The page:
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With new Alaska ballot, Murkowski may survive Trump’s wrath in primary

Aug. 15, 2022 Updated Mon., Aug. 15, 2022 at 11:54 a.m.

Senator Lisa Murkowski (R-AK) speaks with a security guard as she stands outside the Senate Chamber on Capitol Hill on Nov. 3, 2021 in Washington, DC.   (Joshua Roberts/Getty Images/TNS)
Senator Lisa Murkowski (R-AK) speaks with a security guard as she stands outside the Senate Chamber on Capitol Hill on Nov. 3, 2021 in Washington, DC.  (Joshua Roberts/Getty Images/TNS)
Kate Ackley, CQ-Roll Call

WASHINGTON — Alaska voters will make pivotal picks Tuesday, including a new House member to finish out the late Rep. Don Young’s term.

In the state’s first test of ranked-choice balloting for congressional elections, the contest is likely between two Republicans, former Gov. Sarah Palin and Nick Begich III, though Democrat Mary Peltola also has a potential to play spoiler.

It may take days, or even weeks, to declare a winner.

Alaskans also will take the first step in determining whether GOP Sen. Lisa Murkowski can survive the ire of ex-President Donald Trump. She made her way to Trump’s enemies list as one of seven Republican senators who voted to convict him after his impeachment trial for inciting insurrection with the Jan. 6, 2021, Capitol attack.

Murkowski, who won in 2010 as a write-in candidate after losing the GOP primary, is expected to easily coast into the top four in Tuesday’s all-party primary. The contest includes 19 candidates, including Murkowski and her likely biggest rival, Republican Kelly Tshibaka, who has Trump’s backing.

Murkowski reported $5.3 million cash on hand as of July 27, according to Federal Election Commission disclosures. Nearly $1.9 million of her total haul of $7.5 million came from political action committees. Tshibaka held more than $800,000 after raising $3.3 million through July 27; just $16,000 of that came from PACs. No other contender had raised anywhere near that, and given Murkowski’s moderate voting record, she may well attract a sizable chunk of votes from Democrats as well as from independents.

The top four candidates in the primary will compete in November, when voters will have the opportunity to rank them. The system sets out something of an instant runoff. Voters’ second and other subsequent choices are factored in only if their first and later choices finish at the bottom of the pack and then don’t make it to the next round. The counting stops when one candidate gets over 50 percent.

The system got an earlier-than-expected test after Young died in March and a special primary was held in June to pick four contenders for Tuesday’s race to serve the remainder of his term.

Because one of the top four dropped out of the special election race, it’s a three-way contest. Peltola may actually win the most votes on the first counting, said Deb Otis, the director of research for FairVote, which advocates for ranked-choice voting.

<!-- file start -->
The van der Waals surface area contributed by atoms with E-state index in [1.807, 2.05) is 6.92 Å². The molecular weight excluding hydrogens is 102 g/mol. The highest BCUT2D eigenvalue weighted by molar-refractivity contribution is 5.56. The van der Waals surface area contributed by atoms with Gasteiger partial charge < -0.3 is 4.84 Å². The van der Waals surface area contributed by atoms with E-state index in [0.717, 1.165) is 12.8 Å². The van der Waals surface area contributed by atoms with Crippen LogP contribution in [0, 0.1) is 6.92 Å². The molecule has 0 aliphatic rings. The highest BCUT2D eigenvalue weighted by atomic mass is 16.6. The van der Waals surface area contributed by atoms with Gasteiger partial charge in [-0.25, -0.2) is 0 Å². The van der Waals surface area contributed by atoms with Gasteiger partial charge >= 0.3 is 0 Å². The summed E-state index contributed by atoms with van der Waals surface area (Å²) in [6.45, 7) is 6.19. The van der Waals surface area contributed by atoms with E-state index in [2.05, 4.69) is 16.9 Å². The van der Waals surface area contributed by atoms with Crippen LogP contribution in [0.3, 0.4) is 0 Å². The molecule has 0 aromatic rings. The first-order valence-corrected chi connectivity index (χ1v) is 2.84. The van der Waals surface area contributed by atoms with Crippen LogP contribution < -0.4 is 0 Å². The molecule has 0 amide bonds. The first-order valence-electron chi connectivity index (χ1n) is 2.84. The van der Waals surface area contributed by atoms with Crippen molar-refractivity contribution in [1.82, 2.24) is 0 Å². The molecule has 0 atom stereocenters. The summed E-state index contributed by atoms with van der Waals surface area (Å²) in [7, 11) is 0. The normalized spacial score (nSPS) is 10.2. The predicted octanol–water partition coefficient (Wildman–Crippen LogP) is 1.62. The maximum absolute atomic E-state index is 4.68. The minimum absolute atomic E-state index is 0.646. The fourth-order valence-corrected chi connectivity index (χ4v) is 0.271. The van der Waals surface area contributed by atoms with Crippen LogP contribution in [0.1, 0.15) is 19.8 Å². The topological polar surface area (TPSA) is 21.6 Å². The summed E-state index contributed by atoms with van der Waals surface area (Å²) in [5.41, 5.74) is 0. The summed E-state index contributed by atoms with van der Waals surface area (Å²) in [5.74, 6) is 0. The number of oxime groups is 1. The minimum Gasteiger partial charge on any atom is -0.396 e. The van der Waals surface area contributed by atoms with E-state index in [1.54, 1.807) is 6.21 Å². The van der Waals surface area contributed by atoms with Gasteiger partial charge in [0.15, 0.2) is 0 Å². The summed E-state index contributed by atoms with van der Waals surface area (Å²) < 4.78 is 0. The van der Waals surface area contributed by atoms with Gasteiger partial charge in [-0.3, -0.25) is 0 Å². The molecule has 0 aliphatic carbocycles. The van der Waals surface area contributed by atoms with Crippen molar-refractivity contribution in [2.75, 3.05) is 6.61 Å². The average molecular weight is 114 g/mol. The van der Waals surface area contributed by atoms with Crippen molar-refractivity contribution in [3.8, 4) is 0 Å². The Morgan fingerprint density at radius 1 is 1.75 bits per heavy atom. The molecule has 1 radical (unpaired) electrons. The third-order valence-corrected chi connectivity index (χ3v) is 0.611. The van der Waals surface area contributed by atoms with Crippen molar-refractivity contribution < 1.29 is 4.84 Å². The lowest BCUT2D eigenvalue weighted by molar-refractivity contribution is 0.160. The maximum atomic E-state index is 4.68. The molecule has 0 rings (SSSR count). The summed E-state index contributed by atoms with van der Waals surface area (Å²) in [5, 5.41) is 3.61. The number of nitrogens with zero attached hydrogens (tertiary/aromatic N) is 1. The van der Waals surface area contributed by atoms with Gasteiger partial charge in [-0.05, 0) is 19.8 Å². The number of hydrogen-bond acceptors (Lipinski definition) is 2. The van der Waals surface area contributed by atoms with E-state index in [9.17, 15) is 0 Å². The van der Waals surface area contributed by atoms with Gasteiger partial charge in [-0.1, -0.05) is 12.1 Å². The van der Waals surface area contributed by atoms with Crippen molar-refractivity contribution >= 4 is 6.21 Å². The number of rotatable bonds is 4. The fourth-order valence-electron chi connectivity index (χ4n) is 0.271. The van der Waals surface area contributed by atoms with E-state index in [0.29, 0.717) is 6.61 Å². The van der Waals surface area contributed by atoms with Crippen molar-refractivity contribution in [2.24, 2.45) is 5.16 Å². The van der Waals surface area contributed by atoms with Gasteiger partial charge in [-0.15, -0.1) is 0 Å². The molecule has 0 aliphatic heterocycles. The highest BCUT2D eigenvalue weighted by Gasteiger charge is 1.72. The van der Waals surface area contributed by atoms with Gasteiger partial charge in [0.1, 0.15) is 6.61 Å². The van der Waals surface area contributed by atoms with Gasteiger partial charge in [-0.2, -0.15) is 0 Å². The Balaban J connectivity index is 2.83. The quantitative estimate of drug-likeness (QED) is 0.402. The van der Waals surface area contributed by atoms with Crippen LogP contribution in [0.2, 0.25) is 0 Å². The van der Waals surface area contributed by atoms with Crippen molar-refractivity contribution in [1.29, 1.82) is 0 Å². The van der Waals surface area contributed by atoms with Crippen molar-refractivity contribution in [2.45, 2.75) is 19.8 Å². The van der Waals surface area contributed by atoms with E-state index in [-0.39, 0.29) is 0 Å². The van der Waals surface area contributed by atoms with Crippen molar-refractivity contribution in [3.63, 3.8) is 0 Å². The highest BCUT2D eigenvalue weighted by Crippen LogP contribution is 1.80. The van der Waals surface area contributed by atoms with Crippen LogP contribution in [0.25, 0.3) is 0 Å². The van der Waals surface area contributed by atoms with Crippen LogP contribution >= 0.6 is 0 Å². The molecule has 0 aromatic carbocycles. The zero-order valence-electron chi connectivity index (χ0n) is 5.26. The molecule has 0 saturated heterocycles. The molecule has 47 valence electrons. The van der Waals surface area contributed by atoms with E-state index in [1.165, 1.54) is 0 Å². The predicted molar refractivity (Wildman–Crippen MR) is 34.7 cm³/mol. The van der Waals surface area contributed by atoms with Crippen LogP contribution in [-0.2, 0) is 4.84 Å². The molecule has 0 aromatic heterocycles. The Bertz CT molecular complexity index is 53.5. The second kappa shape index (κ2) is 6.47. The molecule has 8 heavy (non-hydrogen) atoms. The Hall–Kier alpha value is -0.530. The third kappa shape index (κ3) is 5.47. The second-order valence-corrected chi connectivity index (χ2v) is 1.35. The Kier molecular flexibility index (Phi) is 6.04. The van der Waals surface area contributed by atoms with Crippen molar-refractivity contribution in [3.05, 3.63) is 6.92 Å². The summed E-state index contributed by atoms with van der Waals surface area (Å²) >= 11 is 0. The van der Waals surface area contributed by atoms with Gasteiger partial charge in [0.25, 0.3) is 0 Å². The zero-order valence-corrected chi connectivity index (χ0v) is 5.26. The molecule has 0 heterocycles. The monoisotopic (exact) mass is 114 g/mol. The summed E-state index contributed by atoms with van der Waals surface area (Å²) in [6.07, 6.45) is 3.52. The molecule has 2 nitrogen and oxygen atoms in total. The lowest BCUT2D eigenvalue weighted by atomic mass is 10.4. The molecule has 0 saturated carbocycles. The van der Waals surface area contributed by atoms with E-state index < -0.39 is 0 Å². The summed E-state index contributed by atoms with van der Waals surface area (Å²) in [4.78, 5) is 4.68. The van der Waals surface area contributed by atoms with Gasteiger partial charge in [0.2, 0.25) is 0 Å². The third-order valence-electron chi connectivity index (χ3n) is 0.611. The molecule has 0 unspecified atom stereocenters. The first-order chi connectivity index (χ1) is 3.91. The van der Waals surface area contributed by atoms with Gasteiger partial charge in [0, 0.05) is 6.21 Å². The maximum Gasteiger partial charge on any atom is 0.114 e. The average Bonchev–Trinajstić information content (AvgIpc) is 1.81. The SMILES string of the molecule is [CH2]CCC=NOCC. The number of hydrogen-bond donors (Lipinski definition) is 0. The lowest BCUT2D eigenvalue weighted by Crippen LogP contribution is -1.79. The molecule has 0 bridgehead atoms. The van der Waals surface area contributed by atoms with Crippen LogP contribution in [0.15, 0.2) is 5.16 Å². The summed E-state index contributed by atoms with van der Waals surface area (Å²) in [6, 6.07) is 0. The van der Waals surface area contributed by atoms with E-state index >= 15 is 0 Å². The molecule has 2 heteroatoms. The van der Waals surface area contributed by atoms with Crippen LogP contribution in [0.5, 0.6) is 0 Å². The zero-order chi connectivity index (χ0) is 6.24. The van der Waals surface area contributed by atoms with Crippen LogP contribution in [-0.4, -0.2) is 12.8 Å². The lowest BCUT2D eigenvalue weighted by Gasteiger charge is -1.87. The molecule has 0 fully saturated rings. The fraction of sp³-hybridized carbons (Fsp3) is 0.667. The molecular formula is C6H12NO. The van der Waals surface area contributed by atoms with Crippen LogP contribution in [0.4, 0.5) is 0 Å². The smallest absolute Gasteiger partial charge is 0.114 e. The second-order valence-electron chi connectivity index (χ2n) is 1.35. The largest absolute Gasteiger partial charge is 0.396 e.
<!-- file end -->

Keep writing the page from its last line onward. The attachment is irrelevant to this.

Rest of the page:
That’s because Palin, who was the Republican vice presidential candidate in 2008 and later became a darling of the tea party movement, and Begich are likely to split GOP or conservative-leaning voters. Peltola is unlikely to win but does have a path, depending on subsequent balloting.

Begich is a grandson of former Democratic Rep. Nick Begich, who held the seat until 1972, when he was presumed killed in a plane crash along with then-House Majority Leader Hale Boggs, a Democrat from Louisiana. Young had held the seat after winning a special election to replace Begich.

Also on Tuesday, voters will pick the four candidates who will compete in November for a full term in the 118th Congress as the state’s lone House member. Palin, Begich and Peltola are also on the ballot in that race, too, along with 19 other candidates. It’s another all-party primary in which voters pick one candidate and the top four vote-getters advance to a ranked-choice ballot in November.

Combining the special election with already-scheduled primaries is “helping to boost turnout,” said Otis. “I think they’re doing a lot of things right here.”

Otis noted that because Alaska allows for voting by mail and also has a big contingent of military voters, the state will allow ballots to come in for 15 days in the special, meaning that a winner may not be determined quickly in a tight race. For primary elections, Alaska allows up to 10 days for absentee ballots to come in.

Polling has indicated a tight race in the special, with Begich having an advantage in the second round of balloting.

Begich disclosed $655,000 cash on hand as of July 27 to Palin’s almost $110,000. Democrat Peltola held about $125,000, according to FEC reports.

The House and Senate races have attracted a total of more than $4.4 million, and counting, in outside spending. The conservative group Americans for Prosperity has spent about $750,000 in support of Begich, according to FEC filings. The Protect Freedom PAC, a super PAC linked to Kentucky GOP Sen. Rand Paul, disclosed nearly $300,000 in recent days in support of Palin. The group said in a news release that it would spend a total of $400,000.

On the Senate side, Alaskans for L.I.S.A. (or Leadership In a Strong Alaska) disclosed spending $2.7 million in support of Murkowski, FEC records showed.

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